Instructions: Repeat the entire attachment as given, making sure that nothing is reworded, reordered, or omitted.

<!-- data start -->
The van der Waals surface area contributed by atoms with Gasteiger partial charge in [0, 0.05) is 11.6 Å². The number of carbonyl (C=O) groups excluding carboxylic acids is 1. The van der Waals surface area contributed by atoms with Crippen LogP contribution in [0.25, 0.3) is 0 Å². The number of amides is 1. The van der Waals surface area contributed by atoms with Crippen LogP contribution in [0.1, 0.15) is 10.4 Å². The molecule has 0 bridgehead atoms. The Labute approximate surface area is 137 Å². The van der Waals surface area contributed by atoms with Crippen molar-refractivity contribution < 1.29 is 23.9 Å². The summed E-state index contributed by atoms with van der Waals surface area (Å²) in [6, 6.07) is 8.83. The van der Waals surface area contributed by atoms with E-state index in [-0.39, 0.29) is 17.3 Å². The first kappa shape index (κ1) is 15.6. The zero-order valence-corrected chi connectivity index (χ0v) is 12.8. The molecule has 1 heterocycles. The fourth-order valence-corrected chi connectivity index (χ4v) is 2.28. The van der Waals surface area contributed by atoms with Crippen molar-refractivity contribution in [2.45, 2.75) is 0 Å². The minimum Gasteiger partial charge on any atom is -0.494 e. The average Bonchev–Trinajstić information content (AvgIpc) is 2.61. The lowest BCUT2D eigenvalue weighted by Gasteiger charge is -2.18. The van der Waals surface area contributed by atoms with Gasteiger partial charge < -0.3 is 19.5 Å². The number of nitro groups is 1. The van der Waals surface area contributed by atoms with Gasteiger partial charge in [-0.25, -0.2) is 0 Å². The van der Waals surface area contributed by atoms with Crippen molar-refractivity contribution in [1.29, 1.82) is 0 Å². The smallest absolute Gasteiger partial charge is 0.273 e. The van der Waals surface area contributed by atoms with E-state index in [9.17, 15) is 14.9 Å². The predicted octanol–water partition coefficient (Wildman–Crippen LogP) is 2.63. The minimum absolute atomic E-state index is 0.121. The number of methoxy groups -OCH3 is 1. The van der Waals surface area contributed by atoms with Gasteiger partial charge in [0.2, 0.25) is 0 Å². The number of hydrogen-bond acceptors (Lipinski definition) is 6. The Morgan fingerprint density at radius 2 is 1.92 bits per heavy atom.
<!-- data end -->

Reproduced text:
The van der Waals surface area contributed by atoms with Gasteiger partial charge in [0, 0.05) is 11.6 Å². The number of carbonyl (C=O) groups excluding carboxylic acids is 1. The van der Waals surface area contributed by atoms with Crippen LogP contribution in [0.25, 0.3) is 0 Å². The number of amides is 1. The van der Waals surface area contributed by atoms with Crippen LogP contribution in [0.1, 0.15) is 10.4 Å². The molecule has 0 bridgehead atoms. The Labute approximate surface area is 137 Å². The van der Waals surface area contributed by atoms with Crippen molar-refractivity contribution < 1.29 is 23.9 Å². The summed E-state index contributed by atoms with van der Waals surface area (Å²) in [6, 6.07) is 8.83. The van der Waals surface area contributed by atoms with E-state index in [-0.39, 0.29) is 17.3 Å². The first kappa shape index (κ1) is 15.6. The zero-order valence-corrected chi connectivity index (χ0v) is 12.8. The molecule has 1 heterocycles. The fourth-order valence-corrected chi connectivity index (χ4v) is 2.28. The van der Waals surface area contributed by atoms with Crippen molar-refractivity contribution in [2.45, 2.75) is 0 Å². The minimum Gasteiger partial charge on any atom is -0.494 e. The average Bonchev–Trinajstić information content (AvgIpc) is 2.61. The lowest BCUT2D eigenvalue weighted by Gasteiger charge is -2.18. The van der Waals surface area contributed by atoms with Gasteiger partial charge < -0.3 is 19.5 Å². The number of nitro groups is 1. The van der Waals surface area contributed by atoms with Gasteiger partial charge in [-0.25, -0.2) is 0 Å². The van der Waals surface area contributed by atoms with Crippen molar-refractivity contribution in [1.29, 1.82) is 0 Å². The smallest absolute Gasteiger partial charge is 0.273 e. The van der Waals surface area contributed by atoms with E-state index in [9.17, 15) is 14.9 Å². The predicted octanol–water partition coefficient (Wildman–Crippen LogP) is 2.63. The minimum absolute atomic E-state index is 0.121. The number of methoxy groups -OCH3 is 1. The van der Waals surface area contributed by atoms with Gasteiger partial charge in [0.2, 0.25) is 0 Å². The number of hydrogen-bond acceptors (Lipinski definition) is 6. The Morgan fingerprint density at radius 2 is 1.92 bits per heavy atom.